6 questions to answer in a review of Hamilton police response to Pride violence

Hamilton's police services board will discuss today whether to ask for an independent investigation into police response to violence at Hamilton Pride, and there are still many questions to be answered by it.

The police board today will debate holding a review: What does the community want to learn?

Several people were injured at a Pride festival in Gage Park June 15. (Imgur)

Hamilton's police services board will discuss today whether to ask for an independent investigation into the police response to violence at Hamilton Pride, and there are still many questions to be answered by it.

The board meets at 1:00 p.m., when it will receive a half dozen letters and as many presentations about the response on June 15.

That's when a group of self-appointed street preachers with homophobic signs crashed a Pride festival in Gage Park, clashing with Pride goers and a group of counter-protesters in pink masks who used a large black barrier to block the group. Several people were injured.

Pride Hamilton has criticized the police response that day, saying officers were too slow to break up the conflict. Chief Eric Girt says officers would have been deployed differently if they hadn't been asked to stay along the perimeter of the park. 

The board will vote whether to look into an independent investigation.

Here are some questions raised in recent weeks about the police response that an investigation might address:

Why didn't police take action in the moment?

A recent letter signed by a group of Hamiltonians who are transgender asked why officers didn't do more to arrest people in the moment.

Multiple videos show punching and shoving, particularly on the part of the self-appointed street preachers who identify themselves online as Servanthoods. Police arrested and released one person in a Canadian Nationalist Party shirt on scene, but video posted by the protest group also shows officers making no further arrests and escorting them out of Gage Park.

This angered the more than 40 transgender residents who signed the letter. "You chose to let them go free," the letter says. "You did not defend us or our rights as Hamilton residents."

Police have said they needed more victims to come forward to proceed with investigations against the Pride protesters. So far, only one has been charged. Christopher Vanderweide, 27, faces two charges of assault with a weapon, and is in court today for a bail hearing.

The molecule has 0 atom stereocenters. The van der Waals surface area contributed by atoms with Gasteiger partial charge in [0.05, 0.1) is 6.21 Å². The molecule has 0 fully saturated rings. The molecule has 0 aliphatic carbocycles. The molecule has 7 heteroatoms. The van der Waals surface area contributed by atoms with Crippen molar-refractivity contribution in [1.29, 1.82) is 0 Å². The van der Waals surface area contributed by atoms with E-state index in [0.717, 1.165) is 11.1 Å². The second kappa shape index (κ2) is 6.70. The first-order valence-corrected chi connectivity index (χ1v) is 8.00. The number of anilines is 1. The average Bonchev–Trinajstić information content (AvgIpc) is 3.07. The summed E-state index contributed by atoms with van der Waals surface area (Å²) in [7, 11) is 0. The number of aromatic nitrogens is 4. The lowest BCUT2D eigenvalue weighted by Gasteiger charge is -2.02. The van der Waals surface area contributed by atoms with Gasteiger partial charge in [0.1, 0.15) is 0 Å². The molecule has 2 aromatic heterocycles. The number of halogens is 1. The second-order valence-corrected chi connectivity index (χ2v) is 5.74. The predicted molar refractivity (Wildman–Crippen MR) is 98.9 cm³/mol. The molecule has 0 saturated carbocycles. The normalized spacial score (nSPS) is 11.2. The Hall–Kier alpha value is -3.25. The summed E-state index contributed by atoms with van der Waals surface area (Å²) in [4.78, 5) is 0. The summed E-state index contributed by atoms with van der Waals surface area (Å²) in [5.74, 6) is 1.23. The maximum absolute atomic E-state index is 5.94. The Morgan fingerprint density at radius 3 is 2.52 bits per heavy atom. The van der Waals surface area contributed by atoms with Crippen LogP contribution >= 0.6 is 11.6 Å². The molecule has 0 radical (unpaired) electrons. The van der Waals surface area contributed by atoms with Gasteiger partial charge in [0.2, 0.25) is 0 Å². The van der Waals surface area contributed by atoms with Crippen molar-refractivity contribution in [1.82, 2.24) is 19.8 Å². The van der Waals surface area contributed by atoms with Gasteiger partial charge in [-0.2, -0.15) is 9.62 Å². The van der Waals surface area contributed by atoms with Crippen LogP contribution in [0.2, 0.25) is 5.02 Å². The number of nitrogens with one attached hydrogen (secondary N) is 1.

Police also arrested three counter-protesters for violating court orders, and one of those is charged with assault.

What would different deployment look like?

Girt said Pride Hamilton asked uniformed police to stay on the perimeter of the festival. Officers were still in the park in plain clothes, he said, but otherwise, "we respected that wish." That request, however, did cause officers to "deploy differently," Girt said on CHML Bill Kelly's recent chief's townhall segment.

Not being in the park "changes the dynamics of how it works, but certainly it never entered into less resources or anything like that," Girt said.

A review would answer how the response would have been different if police had been patrolling the park. Girt touched on it only briefly in the Bill Kelly segment.

"We would have had people in the crowd pretty much the whole time," he said. "On the property. It's pretty simple."

Were there hard feelings?

Pride Hamilton asked Hamilton police not to have a recruitment booth at the festival. While some LGBTQ residents on social media have asked if this was considered a slight, ergo impacting the response that day, Girt says it wasn't a factor.

"I don't take offence and I never did," he said. "If you're not invited to do a recruiting booth, that's fine. Some events, not just this, we're asked and others we're not. I don't take any great umbrage to that." 

What was the issue at city hall?

Girt said on the CHML Bill Kelly show that police intelligence showed the bigger confrontation that day would be at a yellow vest protest at city hall. As a result, he said, it took time for officers to travel from one place to the other. 

What kind of communication did they have with Pride organizers ahead of time?

Versions differ here. Girt said police had a quick response, but Gage Park is a big place too, and police had to find the protest. "We're looking at a property which in that case is 85 acres, three million square feet," he said on the Bill Kelly show. "It's a difficult thing to pinpoint where exactly you're going to have a confrontation, and it's a very large property."

Kroetsch, meanwhile, says Pride organizers showed police exactly where the protest had happened in 2018, which police also attended, and where it was expected to happen again. When police called again to ask where specifically it would be, "they were told, down to the tree, where this would likely take place," he tweeted. "They were told it was escalating and that others would join in the 'protest.'"

Will we ever know?

If there is an independent investigation, it remains to be seen what that would look like, or whether the results would ever be public.

Whatever happens, Girt said, he would welcome a review.

"We have oversight bodies," he said.  "They have authority to review those things. Those things are in place for particular reasons. I look forward to the review, and the full review of that by those adjudicated bodies."


  • The story has been amended to correct the time of the police board meeting.
    Jul 18, 2019 12:42 PM ET


Samantha Craggs is a CBC News reporter based in Hamilton, Ont. She often tweets about Hamilton city hall. Follow her on Twitter at @SamCraggsCBC, or email her at samantha.craggs@cbc.ca


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